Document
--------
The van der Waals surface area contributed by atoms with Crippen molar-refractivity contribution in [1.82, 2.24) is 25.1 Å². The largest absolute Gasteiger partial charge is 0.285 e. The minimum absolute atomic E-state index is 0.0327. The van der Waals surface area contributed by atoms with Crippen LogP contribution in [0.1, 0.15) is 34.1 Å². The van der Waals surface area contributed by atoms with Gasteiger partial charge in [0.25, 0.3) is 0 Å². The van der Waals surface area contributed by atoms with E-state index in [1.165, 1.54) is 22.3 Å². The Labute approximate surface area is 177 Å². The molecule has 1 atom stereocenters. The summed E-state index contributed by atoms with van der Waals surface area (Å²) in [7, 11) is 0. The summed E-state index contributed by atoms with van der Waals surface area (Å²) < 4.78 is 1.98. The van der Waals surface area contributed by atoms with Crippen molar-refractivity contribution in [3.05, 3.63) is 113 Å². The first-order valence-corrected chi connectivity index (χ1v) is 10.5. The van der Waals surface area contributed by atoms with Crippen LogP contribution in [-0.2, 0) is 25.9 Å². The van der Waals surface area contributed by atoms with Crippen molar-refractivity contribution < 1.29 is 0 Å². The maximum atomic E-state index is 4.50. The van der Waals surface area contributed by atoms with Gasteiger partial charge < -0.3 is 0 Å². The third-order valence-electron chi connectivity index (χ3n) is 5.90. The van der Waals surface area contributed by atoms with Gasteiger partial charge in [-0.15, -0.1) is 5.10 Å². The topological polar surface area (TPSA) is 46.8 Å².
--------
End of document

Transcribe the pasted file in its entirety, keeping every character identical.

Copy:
The van der Waals surface area contributed by atoms with Crippen molar-refractivity contribution in [1.82, 2.24) is 25.1 Å². The largest absolute Gasteiger partial charge is 0.285 e. The minimum absolute atomic E-state index is 0.0327. The van der Waals surface area contributed by atoms with Crippen LogP contribution in [0.1, 0.15) is 34.1 Å². The van der Waals surface area contributed by atoms with Gasteiger partial charge in [0.25, 0.3) is 0 Å². The van der Waals surface area contributed by atoms with E-state index in [1.165, 1.54) is 22.3 Å². The Labute approximate surface area is 177 Å². The molecule has 1 atom stereocenters. The summed E-state index contributed by atoms with van der Waals surface area (Å²) in [7, 11) is 0. The summed E-state index contributed by atoms with van der Waals surface area (Å²) < 4.78 is 1.98. The van der Waals surface area contributed by atoms with Crippen molar-refractivity contribution in [3.05, 3.63) is 113 Å². The first-order valence-corrected chi connectivity index (χ1v) is 10.5. The van der Waals surface area contributed by atoms with Crippen LogP contribution in [-0.2, 0) is 25.9 Å². The van der Waals surface area contributed by atoms with Crippen molar-refractivity contribution < 1.29 is 0 Å². The maximum atomic E-state index is 4.50. The van der Waals surface area contributed by atoms with Gasteiger partial charge < -0.3 is 0 Å². The third-order valence-electron chi connectivity index (χ3n) is 5.90. The van der Waals surface area contributed by atoms with Gasteiger partial charge in [-0.15, -0.1) is 5.10 Å². The topological polar surface area (TPSA) is 46.8 Å².